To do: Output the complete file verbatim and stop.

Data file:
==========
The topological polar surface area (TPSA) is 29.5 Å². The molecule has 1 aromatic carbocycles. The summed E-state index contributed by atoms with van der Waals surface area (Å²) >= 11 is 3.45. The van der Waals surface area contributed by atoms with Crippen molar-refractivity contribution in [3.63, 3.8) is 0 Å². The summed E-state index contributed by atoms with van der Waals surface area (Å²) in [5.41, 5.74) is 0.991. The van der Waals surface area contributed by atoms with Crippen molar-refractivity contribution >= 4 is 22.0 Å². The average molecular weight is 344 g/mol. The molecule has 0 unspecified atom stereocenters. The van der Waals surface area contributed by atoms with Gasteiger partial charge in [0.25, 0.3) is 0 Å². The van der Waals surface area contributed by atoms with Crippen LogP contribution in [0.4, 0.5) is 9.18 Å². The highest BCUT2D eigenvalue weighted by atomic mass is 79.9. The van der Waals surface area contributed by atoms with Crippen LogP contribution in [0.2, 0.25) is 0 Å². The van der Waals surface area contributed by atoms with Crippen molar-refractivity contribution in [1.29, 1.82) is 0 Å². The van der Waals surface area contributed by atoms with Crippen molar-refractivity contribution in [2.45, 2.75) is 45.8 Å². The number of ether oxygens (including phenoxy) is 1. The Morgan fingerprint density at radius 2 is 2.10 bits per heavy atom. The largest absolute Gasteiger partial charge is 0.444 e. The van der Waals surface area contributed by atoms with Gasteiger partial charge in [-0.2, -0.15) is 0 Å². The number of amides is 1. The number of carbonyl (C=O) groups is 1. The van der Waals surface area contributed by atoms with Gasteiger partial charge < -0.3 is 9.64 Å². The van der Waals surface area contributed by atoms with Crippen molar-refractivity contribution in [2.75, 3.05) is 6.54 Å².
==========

The topological polar surface area (TPSA) is 29.5 Å². The molecule has 1 aromatic carbocycles. The summed E-state index contributed by atoms with van der Waals surface area (Å²) >= 11 is 3.45. The van der Waals surface area contributed by atoms with Crippen molar-refractivity contribution in [3.63, 3.8) is 0 Å². The summed E-state index contributed by atoms with van der Waals surface area (Å²) in [5.41, 5.74) is 0.991. The van der Waals surface area contributed by atoms with Crippen molar-refractivity contribution >= 4 is 22.0 Å². The average molecular weight is 344 g/mol. The molecule has 0 unspecified atom stereocenters. The van der Waals surface area contributed by atoms with Gasteiger partial charge in [0.25, 0.3) is 0 Å². The van der Waals surface area contributed by atoms with Crippen LogP contribution in [0.4, 0.5) is 9.18 Å². The highest BCUT2D eigenvalue weighted by atomic mass is 79.9. The van der Waals surface area contributed by atoms with Crippen LogP contribution in [0.2, 0.25) is 0 Å². The van der Waals surface area contributed by atoms with Crippen molar-refractivity contribution in [1.29, 1.82) is 0 Å². The van der Waals surface area contributed by atoms with Crippen molar-refractivity contribution in [2.45, 2.75) is 45.8 Å². The number of ether oxygens (including phenoxy) is 1. The Morgan fingerprint density at radius 2 is 2.10 bits per heavy atom. The largest absolute Gasteiger partial charge is 0.444 e. The van der Waals surface area contributed by atoms with Gasteiger partial charge in [-0.2, -0.15) is 0 Å². The number of amides is 1. The number of carbonyl (C=O) groups is 1. The van der Waals surface area contributed by atoms with Gasteiger partial charge < -0.3 is 9.64 Å². The van der Waals surface area contributed by atoms with Crippen molar-refractivity contribution in [2.75, 3.05) is 6.54 Å².